S.M.A.S.H. 3 / Pitches / Art

S.M.A.S.H. happened last Saturday in the Barbican Library. Three panels. Twelve guests. One hundred and twenty four people. Not enough chairs. It was great. (And – hey – don’t just take my word for it – The Hot-Doll Pages wrote cool things, Adam Englebright thought it was great and SILENCE! had a great time too).

Those of you who were there will know that at the start of each panel the guests opened with a short pitch sharing their thoughts and feelings on the subject in question. The written versions were not intended to be shared as such (one of them described their pitch as “a total braindump as opposed to any kind of organized thing” which I’m guessing is the feeling across the board) but having asked them all very nicely – and all of them being kind and gracious enough to say yes (thanks guys!): I thought it would be cool to share the stuff they wrote with the rest of you.  

So here you go. Enjoy! 
How important is artwork to comics? How much does writing matter? Does it matter if someone is a bad artist or is it all about freedom of expression / the power of imagination? How much difference does art make to a comic anyway? Do better artists make better comics?


David Allison

Here are some words about ART and COMICS and STUFF that I have just written and will no doubt want to disavow on Saturday:  
The idea that comic books can be easily broken into ART and WRITING seems to me be to be a holdover from a specific area of comic book culture. The credit boxes in a Marvel or 2000AD comic bulge with the names of art and script droids, providing a context in which you can compare how the strip works when you swap one name for another. How does John Romita’s Spider-Man stand up to Steve Ditko’s? How do they both handle Stan Lee’s dialogue?
We could mock the limitations of this approach, but I’d rather salvage what’s useful in it to build towards an acknowledgement of the fact that collaboration, and by extension the interplay between the visual and verbal components of a comic, cuts both ways.
These fan debates point us towards a more far fetched idea: that fandoms have their own tastes and intelligences, and that we might want to identify and actively cultivate these wherever we find them.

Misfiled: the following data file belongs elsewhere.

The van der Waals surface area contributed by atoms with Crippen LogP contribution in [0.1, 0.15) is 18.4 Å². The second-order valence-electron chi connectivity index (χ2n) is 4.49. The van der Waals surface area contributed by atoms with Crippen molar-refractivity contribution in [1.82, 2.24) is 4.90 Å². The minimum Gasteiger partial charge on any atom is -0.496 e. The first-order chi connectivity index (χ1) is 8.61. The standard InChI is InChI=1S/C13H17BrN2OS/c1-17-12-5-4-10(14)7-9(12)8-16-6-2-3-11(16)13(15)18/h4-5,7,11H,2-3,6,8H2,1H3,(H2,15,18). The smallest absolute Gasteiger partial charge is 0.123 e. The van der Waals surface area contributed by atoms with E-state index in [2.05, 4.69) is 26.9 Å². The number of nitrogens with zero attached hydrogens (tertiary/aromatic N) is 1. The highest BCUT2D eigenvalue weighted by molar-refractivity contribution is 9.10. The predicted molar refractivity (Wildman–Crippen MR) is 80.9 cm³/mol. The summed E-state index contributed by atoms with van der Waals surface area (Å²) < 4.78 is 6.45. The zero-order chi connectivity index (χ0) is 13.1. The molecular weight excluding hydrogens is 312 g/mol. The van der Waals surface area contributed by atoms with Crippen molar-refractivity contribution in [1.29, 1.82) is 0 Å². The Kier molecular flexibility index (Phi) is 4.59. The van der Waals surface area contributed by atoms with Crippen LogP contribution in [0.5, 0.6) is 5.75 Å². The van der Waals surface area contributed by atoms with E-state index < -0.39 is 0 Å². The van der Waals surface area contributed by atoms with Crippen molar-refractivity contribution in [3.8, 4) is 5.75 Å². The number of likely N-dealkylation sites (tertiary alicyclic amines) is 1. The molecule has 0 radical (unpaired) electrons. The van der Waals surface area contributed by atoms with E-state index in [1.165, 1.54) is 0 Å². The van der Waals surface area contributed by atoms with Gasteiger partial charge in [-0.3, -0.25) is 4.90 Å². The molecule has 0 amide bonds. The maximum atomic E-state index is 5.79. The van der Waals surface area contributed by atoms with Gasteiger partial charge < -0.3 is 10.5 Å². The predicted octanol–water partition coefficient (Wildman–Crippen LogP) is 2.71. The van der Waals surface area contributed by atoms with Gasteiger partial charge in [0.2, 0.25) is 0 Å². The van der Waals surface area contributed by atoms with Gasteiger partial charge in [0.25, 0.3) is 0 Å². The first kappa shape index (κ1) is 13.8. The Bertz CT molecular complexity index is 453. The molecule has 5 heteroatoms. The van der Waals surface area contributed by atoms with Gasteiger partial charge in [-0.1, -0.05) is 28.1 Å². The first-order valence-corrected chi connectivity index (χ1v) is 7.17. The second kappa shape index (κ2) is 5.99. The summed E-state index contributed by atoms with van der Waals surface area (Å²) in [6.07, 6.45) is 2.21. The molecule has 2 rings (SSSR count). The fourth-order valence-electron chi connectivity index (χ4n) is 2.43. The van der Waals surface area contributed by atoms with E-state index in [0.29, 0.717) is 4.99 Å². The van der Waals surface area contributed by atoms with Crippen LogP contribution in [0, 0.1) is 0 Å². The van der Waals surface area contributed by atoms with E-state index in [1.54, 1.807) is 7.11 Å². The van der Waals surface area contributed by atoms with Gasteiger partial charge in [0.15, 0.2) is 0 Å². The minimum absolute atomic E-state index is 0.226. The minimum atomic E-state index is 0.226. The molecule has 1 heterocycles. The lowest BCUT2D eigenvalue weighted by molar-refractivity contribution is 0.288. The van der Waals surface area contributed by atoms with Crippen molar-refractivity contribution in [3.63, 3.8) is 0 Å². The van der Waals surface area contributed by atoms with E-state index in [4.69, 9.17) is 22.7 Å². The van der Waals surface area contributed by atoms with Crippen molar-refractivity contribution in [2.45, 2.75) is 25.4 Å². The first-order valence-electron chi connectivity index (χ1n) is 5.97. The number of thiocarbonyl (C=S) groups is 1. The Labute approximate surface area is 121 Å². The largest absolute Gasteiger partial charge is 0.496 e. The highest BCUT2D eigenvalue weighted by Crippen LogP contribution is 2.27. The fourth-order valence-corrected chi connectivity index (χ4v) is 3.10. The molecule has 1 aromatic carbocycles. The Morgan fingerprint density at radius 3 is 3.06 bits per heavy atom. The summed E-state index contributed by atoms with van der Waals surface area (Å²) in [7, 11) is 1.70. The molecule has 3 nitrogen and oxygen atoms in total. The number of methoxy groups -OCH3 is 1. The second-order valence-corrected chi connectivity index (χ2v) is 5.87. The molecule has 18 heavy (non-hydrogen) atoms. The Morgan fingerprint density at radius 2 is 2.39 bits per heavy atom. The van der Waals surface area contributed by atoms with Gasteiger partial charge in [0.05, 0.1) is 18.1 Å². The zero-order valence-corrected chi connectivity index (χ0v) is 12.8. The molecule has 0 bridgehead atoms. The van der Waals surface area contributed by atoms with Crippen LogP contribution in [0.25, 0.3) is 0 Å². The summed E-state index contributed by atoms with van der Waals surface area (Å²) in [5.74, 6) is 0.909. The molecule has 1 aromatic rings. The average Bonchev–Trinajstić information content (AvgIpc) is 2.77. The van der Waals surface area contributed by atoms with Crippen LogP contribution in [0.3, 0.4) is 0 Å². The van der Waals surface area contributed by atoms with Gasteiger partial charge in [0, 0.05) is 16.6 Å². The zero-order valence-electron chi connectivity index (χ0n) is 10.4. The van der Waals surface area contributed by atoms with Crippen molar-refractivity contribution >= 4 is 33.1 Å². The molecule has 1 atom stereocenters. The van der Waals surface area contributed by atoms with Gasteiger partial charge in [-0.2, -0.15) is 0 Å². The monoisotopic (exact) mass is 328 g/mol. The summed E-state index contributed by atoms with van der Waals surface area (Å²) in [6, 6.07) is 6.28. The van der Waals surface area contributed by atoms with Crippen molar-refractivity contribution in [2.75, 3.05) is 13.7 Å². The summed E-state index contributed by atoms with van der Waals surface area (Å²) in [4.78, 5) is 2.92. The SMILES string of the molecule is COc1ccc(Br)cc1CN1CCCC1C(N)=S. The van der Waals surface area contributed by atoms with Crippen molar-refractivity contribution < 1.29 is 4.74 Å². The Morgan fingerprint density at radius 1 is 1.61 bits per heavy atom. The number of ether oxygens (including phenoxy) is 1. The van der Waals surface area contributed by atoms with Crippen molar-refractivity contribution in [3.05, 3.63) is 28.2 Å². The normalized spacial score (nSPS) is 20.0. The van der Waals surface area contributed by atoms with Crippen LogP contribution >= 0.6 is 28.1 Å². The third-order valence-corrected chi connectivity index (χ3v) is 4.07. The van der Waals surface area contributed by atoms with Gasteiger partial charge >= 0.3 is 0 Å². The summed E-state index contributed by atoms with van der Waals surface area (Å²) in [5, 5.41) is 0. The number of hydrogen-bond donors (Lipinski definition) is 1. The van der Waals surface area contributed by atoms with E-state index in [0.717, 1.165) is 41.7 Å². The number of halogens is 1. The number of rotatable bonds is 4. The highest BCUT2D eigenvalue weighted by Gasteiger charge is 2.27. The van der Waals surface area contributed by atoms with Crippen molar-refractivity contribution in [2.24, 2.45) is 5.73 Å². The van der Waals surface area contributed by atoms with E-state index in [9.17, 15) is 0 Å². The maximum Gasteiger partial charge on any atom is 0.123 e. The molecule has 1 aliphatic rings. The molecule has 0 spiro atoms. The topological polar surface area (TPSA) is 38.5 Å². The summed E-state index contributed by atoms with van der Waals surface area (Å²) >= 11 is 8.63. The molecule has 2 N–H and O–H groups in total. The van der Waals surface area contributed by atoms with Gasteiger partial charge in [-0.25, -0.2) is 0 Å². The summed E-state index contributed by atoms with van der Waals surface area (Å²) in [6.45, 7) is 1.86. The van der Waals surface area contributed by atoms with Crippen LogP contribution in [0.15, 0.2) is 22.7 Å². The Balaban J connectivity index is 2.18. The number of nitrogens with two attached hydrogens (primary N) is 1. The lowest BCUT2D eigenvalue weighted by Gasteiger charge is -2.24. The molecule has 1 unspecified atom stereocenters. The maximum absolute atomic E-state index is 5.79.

I think now of Jonathan Lethem writing about how he didn’t enjoy Jack Kirby’s return to Marvel in the late ’70s. Lethem’s essay provides a personal insight into of a comics community in the process of revising its collective judgements. Kirby was a king to these people, but his work didn’t embody the values of the moment. To quote Lethem: “Artists since Kirby had set new standards for anatomical and proportional ‘realism’: superhero comics weren’t supposed to look cartoonish anymore.”
This suggests to me communal intelligence, one distinct from but composed of the values of individual readers. Even if you think that the younger Lethem was wrong about those Jack Kirby comics – and I do! – such a system of values has its uses, even just to give us something to push against.  See, for example, Douglas Wolk’s references to the deliberate “ugliness” of alternative cartooning in his book Reading Comics – from this perspective, the harsh compositions of Gary Panter or the weird spaghetti people Peter Bagge draws become a meaningful reaction against the sort of superhero realism and beauty outlined above. 
I can’t pretend to understand the comics conversation these days. I don’t know what the communal values are, where the centre of the conversation is, what’s considered ugly and what’s beautiful. Good. Why should I have it easy? Why should the proliferation of fandoms, genres, delivery methods, and art styles comply with tastes and critical methods learned in the late 90s?

Comics criticism is ridiculous, so I’ll finish on this note: what we want to do here is to build a modern Tower of Babel, one with the existence of different languages built into its premise rather than its downfall — if not an affront to god, then to anyone who thinks they know exactly what comics are and how they work.

Different modes of reading are possible. We’re not all reading comics the same way, we can’t be, and we should embrace this as an excuse to develop not just a new language of comics art but an explosion of new languages, or at least a heteroglossia.
If we want to stop comics artists from wasting their lives, how can we do less?

Hannah K Chapman

Art is subjective. I like art A. You like art B. We do not both have to like A or B. This is okay.
If I do not like the art it is unlikely I’ll sit down and read the story. Heck it’s unlikely I’ll take it off the shelf. When I worked at Gosh! I got pretty good at knowing if I’d like something after a quick flick through – it’s lazy and it’s not always accurate but it certainly helps having a good grasp of what you like and what you don’t.
Because I find it hard to read comics with art I don’t like (a huge failing on my part) it does rather put art at the forefront. I don’t think it’s more important than the writing – a badly written comic is painfully obvious and there are one or two publishers I can think of who are guilty of putting too much energy into art and not into writing – I just think it’s more immediately obvious if you’re not going to like it. It’s easier to mask ‘bad writing’ in ‘good art’ because it takes a little longer to realise if writing is bad.